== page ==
I am no fan of the Fed and pay the voluntary subs out of fear that I will need their legal representation following a complaint rather than for any positive feeling that they offer a good or effective service in any other respect. On a national level they are a bloated, undemocratic and unresponsive organisation, although locally my force's Fed has been pretty good at representing our interests with the Chief.

Having said that I found May's comments in many respects to be either unfair or to be kicking a dog whilst its down. The Fed has many faults but I don't think that the mistakes of Hillsborough, Lawrence or undercover policing methods or stop and search policies and practices are anything to do with it. Some of the over reaction to Plebgate can be laid firmly at its door but to blame it and by extension all PCs, Sergeants and Inspectors for the mistakes of senior managers is a gross misrepresentation of the facts and does the everyday hard working and honest bobby a disservice. Fed subs by the way have also always been voluntary and something to opt into although membership of the Fed itself is compulsory. The one area I do agree with May on is that it is strange that Fed officials effectively get paid twice for doing a single job. Many officials get their police salary as well as additional pay (honoria pay) directly out of Fed funds and whilst I can understand out of pocket expenses I can't see how two salaries has ever been justified. To me this has created a perverse incentive to become a national official in order to benefit from both the pay and pension benefits of a cushy 9-5 job.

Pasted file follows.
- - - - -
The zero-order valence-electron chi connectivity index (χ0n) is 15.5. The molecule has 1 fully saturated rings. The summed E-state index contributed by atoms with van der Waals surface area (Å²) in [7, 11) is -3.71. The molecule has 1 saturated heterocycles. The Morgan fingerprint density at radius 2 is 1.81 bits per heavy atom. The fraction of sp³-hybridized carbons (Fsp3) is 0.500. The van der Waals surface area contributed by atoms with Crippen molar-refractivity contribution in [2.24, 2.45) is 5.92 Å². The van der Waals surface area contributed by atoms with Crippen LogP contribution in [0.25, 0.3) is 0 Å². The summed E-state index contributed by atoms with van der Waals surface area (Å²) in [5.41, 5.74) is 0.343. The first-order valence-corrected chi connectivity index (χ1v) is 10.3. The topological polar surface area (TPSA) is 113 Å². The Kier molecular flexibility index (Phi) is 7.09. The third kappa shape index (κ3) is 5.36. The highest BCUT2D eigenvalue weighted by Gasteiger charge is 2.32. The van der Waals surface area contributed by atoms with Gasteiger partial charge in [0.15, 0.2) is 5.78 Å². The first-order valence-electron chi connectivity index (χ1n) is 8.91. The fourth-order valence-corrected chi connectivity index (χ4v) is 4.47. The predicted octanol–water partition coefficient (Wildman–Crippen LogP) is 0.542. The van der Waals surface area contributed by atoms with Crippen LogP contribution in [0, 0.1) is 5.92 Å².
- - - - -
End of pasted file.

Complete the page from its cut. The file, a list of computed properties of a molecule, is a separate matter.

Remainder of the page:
The Fed was a creation of HMG set up to represent the ordinary police officers in a fair and balanced way with due recognition that we don't have access to many of the industrial rights or working conditions given to many of the public and private sector. Over the years that relationship got too cosy with the Fed being endowed with somewhat supernatural powers to stymy government efforts to reform police. The Condems have shown that the Fed's bark is much worse than its bite and they have ruthlessly exploited that along with supine government approved Chief Constables to impose Cameron's view of what the police should be. I am all for reform and change but what I want to see is an honest and truly independent review of policing along the lines of a Royal Commission, and not a 200 page rehash of an old Cameron speech along with added elements from Sheehy's 1992 report as well as a dash of austerity in the form of an increment freeze. Winsor was in no way an independent report and antagonised many police and the Fed officials. A lot of the Plebgate reaction on the Police side came out of frustration with that process and the perception that HMG was out to get us, along with the Fed's sudden realisation that they had very little power to influence the implementation of Winsor.